Cleveland Browns

    The Browns are tough to analyze from this perspective, as they’ve shored up a number of weaknesses through the draft in recent years, but also had several notable draft failures at several positions through the last decade.  For instance, prior to their 2018 selection of RB Nick Chubb, who has become one of the NFL’s best at the position currently, their success drafting RBs was minimal.  Although the solution may be in their midst already, safety appears to be the team’s biggest draft problem.  It might partially be due to the fact they haven’t really tried; dating back to 2011, the Browns drafted a safety in the first three rounds exactly twice, and one of those (2020 first-rounder Grant Delpit) was injured for his entire rookie season.  Their history at the position hasn’t exactly been awful overall; one of the reasons for not drafting a safety until 2014 was the presence of oft-injured 2010 second-rounder T.J. Ward, who the team chose not to retain after his rookie deal expired, and whose injury history, despite solid play, was just too prohibitive for a long-term deal.  The team hopes Delpit can provide the defensive backfield answers they sorely need in 2021, lest this run of mediocre safety play continue.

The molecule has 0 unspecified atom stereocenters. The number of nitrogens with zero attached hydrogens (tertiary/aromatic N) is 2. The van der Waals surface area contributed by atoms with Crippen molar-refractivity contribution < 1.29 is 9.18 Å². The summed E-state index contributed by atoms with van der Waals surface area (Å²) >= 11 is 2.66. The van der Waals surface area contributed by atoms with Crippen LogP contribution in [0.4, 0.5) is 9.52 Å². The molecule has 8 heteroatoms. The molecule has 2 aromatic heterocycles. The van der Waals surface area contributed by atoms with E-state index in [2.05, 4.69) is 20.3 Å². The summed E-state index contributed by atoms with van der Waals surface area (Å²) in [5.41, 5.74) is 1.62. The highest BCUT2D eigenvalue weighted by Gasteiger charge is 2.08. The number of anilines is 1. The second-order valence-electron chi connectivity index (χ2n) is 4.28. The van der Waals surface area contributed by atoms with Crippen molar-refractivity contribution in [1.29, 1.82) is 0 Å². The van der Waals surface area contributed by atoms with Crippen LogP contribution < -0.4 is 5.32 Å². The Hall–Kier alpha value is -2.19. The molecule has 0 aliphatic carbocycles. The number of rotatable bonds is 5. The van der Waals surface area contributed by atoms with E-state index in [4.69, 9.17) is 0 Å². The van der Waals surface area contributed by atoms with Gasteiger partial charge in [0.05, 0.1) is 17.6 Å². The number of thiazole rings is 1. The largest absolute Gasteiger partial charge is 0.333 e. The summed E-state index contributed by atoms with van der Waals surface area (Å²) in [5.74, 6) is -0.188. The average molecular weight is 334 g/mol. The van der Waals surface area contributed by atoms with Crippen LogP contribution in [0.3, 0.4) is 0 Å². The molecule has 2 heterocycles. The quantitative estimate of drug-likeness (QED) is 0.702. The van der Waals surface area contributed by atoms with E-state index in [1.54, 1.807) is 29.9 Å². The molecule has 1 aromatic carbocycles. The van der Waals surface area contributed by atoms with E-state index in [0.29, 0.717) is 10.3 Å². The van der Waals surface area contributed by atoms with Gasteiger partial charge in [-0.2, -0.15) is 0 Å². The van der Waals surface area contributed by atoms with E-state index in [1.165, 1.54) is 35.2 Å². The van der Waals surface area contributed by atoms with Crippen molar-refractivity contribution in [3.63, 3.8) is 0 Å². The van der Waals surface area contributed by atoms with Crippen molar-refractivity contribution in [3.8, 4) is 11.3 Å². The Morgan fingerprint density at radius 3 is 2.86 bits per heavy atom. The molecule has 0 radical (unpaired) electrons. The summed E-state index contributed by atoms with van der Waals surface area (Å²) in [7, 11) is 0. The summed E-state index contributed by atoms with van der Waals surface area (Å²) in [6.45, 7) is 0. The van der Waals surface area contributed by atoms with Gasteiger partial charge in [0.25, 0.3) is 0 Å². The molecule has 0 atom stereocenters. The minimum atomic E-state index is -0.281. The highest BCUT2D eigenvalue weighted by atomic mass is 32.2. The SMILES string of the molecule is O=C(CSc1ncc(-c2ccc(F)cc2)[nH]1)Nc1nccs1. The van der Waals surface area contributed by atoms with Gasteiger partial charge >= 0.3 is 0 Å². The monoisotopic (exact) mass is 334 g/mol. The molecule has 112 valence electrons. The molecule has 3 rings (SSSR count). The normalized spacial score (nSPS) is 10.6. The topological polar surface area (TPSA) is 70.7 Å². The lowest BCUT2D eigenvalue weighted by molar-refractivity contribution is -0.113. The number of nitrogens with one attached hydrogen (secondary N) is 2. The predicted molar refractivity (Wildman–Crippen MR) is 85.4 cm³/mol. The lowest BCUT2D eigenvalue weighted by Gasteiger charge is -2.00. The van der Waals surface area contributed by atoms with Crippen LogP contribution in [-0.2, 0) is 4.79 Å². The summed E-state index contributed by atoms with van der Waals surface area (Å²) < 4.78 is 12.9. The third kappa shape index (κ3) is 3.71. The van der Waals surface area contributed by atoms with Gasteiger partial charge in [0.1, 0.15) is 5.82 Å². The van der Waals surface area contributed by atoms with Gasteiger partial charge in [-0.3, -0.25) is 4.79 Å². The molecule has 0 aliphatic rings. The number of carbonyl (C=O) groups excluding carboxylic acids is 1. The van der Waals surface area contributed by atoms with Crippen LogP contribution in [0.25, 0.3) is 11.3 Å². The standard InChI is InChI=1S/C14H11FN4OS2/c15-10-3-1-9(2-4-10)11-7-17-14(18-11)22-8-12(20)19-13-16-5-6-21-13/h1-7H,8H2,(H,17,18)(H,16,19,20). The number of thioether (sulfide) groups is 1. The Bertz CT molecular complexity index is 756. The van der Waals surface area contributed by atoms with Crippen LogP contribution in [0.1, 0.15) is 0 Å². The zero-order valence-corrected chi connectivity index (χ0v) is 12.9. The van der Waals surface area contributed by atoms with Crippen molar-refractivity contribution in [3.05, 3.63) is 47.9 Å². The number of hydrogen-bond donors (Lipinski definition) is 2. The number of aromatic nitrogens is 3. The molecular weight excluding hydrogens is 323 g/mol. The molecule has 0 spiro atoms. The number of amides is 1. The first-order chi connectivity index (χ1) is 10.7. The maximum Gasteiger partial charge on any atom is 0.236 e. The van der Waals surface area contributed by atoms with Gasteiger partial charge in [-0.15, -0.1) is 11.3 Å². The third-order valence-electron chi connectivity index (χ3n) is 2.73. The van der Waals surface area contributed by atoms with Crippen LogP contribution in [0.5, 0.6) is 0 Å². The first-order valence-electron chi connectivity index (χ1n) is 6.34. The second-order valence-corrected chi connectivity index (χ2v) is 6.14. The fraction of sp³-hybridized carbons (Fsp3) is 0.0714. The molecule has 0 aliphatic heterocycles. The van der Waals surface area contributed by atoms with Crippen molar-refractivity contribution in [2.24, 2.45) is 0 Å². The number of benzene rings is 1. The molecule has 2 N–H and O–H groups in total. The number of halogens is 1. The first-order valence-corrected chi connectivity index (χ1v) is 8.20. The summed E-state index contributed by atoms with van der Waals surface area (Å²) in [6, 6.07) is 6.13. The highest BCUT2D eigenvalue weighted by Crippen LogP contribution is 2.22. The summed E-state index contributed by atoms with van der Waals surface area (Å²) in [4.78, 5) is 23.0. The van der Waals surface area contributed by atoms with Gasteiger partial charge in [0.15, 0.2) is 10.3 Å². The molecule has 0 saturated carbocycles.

Pittsburgh Steelers

    An argument can be made that the last cornerback drafted by the Steelers to have any NFL success was 2003 fourth-rounder Ike Taylor.  Certainly, the last decade has produced its share of draft clunkers at the position, including 2011 third-rounder Curtis Brown, 2015 second-rounder Senquez Golson, 2016 first-rounder Artie Burns and 2019 third-rounder Justin Layne, who’s still on the roster but has yet to produce.  The lone bright spot has been the emergence of 2018 third-rounder Cameron Sutton, who’s penciled in for a starting job in 2021.  More often than not, the Steelers have had to rely on free agency (CB Joe Haden) and trades (S Minkah Fitzpatrick) to fill out their secondary, and have been moderately successful overall, which mitigates some of the failures to land more secondary talent in the draft.  For a team that’s justifiably prided itself on drafting and retaining defensive stars like CBs Mel Blount and Rod Woodson, this particular weakness must be a bit galling.  The Steelers aren’t known as a franchise that likes to spend in free agency, so we can probably expect them to continue to spend draft capital to try to fix this obvious problem.